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Nessa's Thoughts

Just a British girl who reads a bit too much.

Currently reading

The Dead Zone
Stephen King
The Diving Bell And The Butterfly
Jean-Dominique Bauby
Clarissa, or, the History of a Young Lady
Samuel Richardson, Angus Ross
Orange Is the New Black: My Year in a Women's Prison
Piper Kerman
The Cuckoo's Calling
Robert Galbraith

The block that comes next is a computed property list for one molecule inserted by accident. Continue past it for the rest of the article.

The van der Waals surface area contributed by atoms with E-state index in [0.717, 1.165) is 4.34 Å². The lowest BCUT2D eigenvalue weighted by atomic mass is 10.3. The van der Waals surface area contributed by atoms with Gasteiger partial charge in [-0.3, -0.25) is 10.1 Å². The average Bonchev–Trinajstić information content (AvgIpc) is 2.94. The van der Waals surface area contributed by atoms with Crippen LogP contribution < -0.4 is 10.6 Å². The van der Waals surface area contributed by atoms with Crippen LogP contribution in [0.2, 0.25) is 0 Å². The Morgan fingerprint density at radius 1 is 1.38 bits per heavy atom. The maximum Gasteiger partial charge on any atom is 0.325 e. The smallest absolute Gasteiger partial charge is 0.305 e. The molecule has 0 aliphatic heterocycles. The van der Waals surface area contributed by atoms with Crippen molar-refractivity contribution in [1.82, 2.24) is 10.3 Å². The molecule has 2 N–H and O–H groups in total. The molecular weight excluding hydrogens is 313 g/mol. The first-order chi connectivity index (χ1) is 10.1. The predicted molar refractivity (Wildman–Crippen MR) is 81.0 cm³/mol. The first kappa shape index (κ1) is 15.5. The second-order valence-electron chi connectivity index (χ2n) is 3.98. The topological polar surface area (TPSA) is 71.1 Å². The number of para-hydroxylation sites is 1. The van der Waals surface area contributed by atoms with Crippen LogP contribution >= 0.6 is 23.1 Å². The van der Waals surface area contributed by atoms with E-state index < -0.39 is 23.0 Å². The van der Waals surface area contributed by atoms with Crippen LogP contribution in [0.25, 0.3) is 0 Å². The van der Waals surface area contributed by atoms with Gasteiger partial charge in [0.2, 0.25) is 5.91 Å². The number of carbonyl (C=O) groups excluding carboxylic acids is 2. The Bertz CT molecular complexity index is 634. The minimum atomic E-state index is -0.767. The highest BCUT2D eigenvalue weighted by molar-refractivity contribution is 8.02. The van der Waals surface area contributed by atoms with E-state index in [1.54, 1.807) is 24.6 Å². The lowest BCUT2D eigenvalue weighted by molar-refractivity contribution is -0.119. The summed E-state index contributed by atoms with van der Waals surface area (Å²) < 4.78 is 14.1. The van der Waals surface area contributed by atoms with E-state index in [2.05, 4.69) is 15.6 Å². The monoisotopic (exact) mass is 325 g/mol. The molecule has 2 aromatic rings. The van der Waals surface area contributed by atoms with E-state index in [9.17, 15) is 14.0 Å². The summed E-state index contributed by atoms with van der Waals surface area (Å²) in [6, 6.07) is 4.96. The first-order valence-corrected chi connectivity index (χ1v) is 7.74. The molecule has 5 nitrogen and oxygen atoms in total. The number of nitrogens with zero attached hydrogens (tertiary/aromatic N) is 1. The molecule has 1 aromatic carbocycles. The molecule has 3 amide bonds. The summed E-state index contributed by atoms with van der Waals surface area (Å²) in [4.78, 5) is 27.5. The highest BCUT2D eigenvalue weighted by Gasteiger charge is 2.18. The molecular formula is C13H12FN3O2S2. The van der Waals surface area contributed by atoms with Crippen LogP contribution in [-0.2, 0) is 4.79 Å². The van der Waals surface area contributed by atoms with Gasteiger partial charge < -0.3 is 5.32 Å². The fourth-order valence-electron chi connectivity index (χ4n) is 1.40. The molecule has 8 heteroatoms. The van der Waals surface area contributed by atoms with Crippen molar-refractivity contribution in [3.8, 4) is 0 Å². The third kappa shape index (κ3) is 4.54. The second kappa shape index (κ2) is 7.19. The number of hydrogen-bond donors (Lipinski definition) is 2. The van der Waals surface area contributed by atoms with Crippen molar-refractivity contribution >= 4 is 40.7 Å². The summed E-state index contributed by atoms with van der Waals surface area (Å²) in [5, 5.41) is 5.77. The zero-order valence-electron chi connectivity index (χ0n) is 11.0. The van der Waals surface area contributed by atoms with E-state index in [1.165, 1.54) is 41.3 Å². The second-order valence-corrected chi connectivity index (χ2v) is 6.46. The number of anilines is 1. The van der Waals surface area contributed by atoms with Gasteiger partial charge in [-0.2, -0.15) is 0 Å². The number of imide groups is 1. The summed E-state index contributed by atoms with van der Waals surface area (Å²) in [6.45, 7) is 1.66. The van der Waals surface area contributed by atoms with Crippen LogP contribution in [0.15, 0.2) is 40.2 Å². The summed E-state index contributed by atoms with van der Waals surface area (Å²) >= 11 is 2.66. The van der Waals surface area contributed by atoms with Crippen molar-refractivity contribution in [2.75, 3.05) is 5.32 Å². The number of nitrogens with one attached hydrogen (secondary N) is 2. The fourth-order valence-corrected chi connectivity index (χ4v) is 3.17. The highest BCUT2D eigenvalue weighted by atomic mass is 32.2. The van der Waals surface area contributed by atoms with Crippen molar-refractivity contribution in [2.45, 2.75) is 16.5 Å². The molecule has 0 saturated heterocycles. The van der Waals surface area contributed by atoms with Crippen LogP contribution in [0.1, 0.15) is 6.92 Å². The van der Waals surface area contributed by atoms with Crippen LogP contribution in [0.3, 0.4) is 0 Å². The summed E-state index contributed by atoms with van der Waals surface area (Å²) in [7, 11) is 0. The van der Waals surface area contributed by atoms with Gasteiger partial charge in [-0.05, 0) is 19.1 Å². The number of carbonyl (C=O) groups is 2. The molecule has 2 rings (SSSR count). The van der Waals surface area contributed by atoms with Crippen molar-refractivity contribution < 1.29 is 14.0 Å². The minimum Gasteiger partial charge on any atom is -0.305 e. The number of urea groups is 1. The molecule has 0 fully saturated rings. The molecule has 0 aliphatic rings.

Angelfall (Penryn & the End of Days, #1) - Susan Ee My news feed on GoodReads has been absolutely set alight by this book. There are so many positive reviews, so much love for this one book, the first part of a planned series. But does it deserve the applause of book reviewers and bloggers, some of the fiercest critics on the internet? Yes. Yes it does.I loved this book. It took me a while to get through it, but not because the pacing was dull, or anything. In fact, the characters are what inspired me to keep going on.Raffe was... oh gods, Raffe. He seems like the stereotypical bad boy love interest that plagues young adult fiction, but he's so much better than that. Susan Ee wrote him as a badass with unclear motives, not some simpering tool who whines about being an angel/vampire/werewolf/fairy/mermaid/selkie/fallen angel/whatever. Throughout the novel, I was completely fascinated to discover Raffe's motivations. At first, he's completely at the mercy of our heroine, Penryn. Despite being kept as a tool to get into the angels' stronghold by Penryn, Raffe slowly forms a partnership with her, even though he often throws insults her way. I loved him.Penryn was great too. We're talking about a girl who has extensive knowledge of self-defence, and assesses the situations she finds herself in and acts accordingly. HELL. YEAH. So many heroines in young adult fiction would do something completely stupid, but no. Although she gets separated from her mother and little sister, she doesn't mope. She chases away a gang of looters, proves her worth in a camp of freedom fighters, and even in moments of utter terror, fights tooth and nail for her survival.One of the more memorable characters for me, however, is Penryn's mother. She might be out of the picture for most of the book, but her presence has seriously affected Penryn and her sister Paige's lives.One of the more unmemorable characters, however, was purer than pure Paige, Penryn's little sister who has been left crippled after a traumatic incident when she was left alone with their mother, whose sanity tends to swing on a dime. Tragic, yes, but Paige really needed more development. Paige has the same problem that Prim does in The Hunger Games. She's a kindhearted little girl, fine, our main heroine loves her to pieces, fine... but we needed to see more of her. I didn't really like the twist near the end of the novel either, but commenting on that would be opening another can of worms.The writing was also great. Not the most descriptive or flowery in the world, but it got the job done and worked really well. It was really exciting and engaging, especially towards the end, where things took a really creepy turn, then got a little bit meh.A lot of reviewers say that this book really is a breath of fresh air compared to all the sappy young adult romances featuring guardian or fallen angels, such as Hush, Hush by Becca Fitzpatrick or Fallen by Lauren Kate. The combination of two popular sub-genres of young adult fiction – a dystopian setting with a supernatural romance – works brilliantly here, and it's also nice to see that Susan Ee has done her Biblical research.I'm going to give it a 4/5. I really enjoyed the book, but there was something keeping me from really enjoying it. However, I still highly recommend it, and since it's £0.86/0.99US$ on most eBook stores, why not spend a pound/dollar/Euro/whatever your currency is and see for yourself.(This review is also available on my blog: http://book-wyrm.blogspot.co.uk/2012/07/angelfall-by-susan-ee.html)